The Fundamentals of UI Design
How to design interfaces that are consistent and scalable.
UX, IA, UI — all of these abbreviations can be confusing. As designers, we often find ourselves designing the overall user experience (UX), organizing information logically as we consider information architecture (IA), and considering the granular design of the user interface (UI).
In A Comprehensive Guide to UX Design, I explored the necessity of understanding users’ needs and journeys, as well as designing with human behavior in mind, and establishing an overall aesthetic. Now I’ll be exploring how we design interfaces that are consistent and scalable. Our goal at this phase of the design process is to apply what we’ve learned to our user interface design by:
- Using benchmarking to develop interface inventories that ensure your user interface is considered in a cohesive and consistent manner;
- Building a pattern library, informed by your interface inventory, to ensure that what you design is both cost-effective and consistent; and
- Embracing animation as a way of communicating with users, improving our design at the levels of both function and delight.
This series is intended to help you develop a systematic approach towards user interface design that is widely applicable and scalable across a range of projects. By building a framework for designs, we can apply lessons learned from others, improving our designs and resulting in a better outcome for our users.
UI is a vast topic, so consider this article a short primer. I have provided a list of suggested reading toward the end to ensure you’re well covered.
Get started with an interface inventory
You might be starting from a clean slate with a new product or revisiting an existing product, but it helps to start by establishing an interface inventory. Just as a content inventory helps to ensure content (i.e. words, images, and other types of content) is consistent, an interface inventory also ensures that user interfaces are developed consistently within a comprehensive and considered framework.
Spending a little time on this upfront will save a lot of time in the long run by establishing design systems that are consistent across team members and that are easily scalable. Building an interface inventory helps you focus your time and effort on the elements you need at this moment in time, but — just like a style guide — it should be a living document that is extensible, growing as your product grows.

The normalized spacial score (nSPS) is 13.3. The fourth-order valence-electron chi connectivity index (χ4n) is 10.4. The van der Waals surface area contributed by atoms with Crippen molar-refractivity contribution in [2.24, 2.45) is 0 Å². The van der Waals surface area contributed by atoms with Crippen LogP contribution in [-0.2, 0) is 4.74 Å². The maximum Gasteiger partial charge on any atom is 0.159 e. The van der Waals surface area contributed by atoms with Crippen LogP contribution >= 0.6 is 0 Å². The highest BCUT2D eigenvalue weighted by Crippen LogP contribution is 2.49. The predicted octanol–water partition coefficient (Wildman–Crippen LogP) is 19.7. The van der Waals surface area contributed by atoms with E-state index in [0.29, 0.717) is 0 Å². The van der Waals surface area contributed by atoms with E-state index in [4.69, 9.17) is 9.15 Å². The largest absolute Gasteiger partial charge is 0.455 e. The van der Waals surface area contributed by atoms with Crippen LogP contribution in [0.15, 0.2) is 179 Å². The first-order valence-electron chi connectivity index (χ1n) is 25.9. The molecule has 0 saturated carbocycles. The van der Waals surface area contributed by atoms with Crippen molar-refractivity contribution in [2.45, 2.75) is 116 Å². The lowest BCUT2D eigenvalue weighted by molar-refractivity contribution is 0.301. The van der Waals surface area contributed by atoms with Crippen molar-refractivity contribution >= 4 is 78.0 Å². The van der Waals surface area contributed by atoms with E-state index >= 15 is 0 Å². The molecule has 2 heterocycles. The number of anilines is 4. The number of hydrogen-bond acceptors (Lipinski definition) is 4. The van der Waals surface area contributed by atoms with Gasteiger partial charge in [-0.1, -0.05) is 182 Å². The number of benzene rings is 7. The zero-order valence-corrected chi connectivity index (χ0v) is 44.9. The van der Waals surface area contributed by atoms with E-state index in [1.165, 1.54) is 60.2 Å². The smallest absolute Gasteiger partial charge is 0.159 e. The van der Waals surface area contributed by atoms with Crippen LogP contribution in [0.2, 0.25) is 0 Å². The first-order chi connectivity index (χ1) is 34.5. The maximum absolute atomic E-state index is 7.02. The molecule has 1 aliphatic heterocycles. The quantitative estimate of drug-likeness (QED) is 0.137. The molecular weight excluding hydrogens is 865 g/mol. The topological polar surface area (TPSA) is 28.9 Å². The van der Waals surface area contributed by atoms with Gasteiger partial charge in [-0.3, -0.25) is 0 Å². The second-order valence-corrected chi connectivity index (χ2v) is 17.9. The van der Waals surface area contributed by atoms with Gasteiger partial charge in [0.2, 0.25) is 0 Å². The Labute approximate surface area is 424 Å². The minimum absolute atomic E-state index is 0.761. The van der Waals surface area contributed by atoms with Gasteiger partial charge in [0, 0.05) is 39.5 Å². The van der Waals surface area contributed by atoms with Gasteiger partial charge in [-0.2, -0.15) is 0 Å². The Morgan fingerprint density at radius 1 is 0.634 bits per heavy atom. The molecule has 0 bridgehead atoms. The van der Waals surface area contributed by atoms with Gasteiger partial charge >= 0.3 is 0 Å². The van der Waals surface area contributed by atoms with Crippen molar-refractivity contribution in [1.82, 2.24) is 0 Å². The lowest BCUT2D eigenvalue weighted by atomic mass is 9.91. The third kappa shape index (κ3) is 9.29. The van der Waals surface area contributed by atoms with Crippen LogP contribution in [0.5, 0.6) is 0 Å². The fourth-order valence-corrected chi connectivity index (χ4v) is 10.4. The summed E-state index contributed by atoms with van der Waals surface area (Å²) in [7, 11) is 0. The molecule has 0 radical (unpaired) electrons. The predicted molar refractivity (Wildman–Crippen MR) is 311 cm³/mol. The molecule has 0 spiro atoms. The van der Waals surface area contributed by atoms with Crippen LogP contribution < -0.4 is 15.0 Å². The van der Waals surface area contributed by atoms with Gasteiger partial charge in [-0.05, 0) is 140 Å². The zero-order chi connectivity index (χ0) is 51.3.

So, what exactly is an interface inventory? Well, the term was coined and popularized by Brad Frost. It takes the idea that underpins content inventories, and maps it over to the world of user interface design. As Frost says:
“An interface inventory is similar to a content inventory, only instead of sifting through and categorizing content, you’re taking stock and categorizing the components making up your website [or product]. An interface inventory is a comprehensive collection of the bits and pieces that make up your interface.”
If you’re redesigning an existing product, an interface inventory starts by mapping out all of your components — no matter how large or small — so that they are systematically documented. If you’re embarking on a new project, you might like to map out a competitor’s product, undertaking an analysis of others’ work. This helps you get a feel for the different interface components you’ll need to consider.
The first stage in the process is to systematically take screenshots of everything you’ve designed. This will be time consuming, but it’s important. It’s at this stage — especially if you have a sizeable design team — that you might start to see inconsistencies in how different elements have been designed. Your interface inventory will help you identify these elements, which you can then fix.
Consider all the different components that comprise your user interface, including:
- Headings and subheadings
- Text elements (standfirsts, paragraphs)
- Images and media
- Text inputs
- Radio/Checkbox inputs
- Select menus
If you’re anything like the old me (before I knew better), you may well have designed these different components as and when the need arose, without any systematic approach. The idea of an interface inventory is to impose an order onto this process, ensuring everything is consistent.
The second phase of the process, categorizing everything, is intended to impose some order upon the screenshots you’ve taken. You can organize your screenshots using all manner of tools, but I’d suggest organizing everything using Keynote or PowerPoint, that way you can present the work when it’s complete to your team. Ever-helpful Brad Frost has provided a template that you can use as a zip file.
With the above work undertaken, it’s a good idea to get together as a team or with the client and run through everything. This discussion will lead to a better understanding of the different components you need to design. It is also likely to lead to some streamlining of your different components by identifying shared patterns — a big win for efficiency.
Build a pattern library
With your interface inventory undertaken and all of your components organized, it’s important to start to identify common design patterns and build around them. Your interface inventory is likely to have revealed stark inconsistencies in your design, and now is the point in the design process that you address these by rebuilding your UI in a modular manner. I find it’s helpful to think of this approach as being somewhat like LEGO.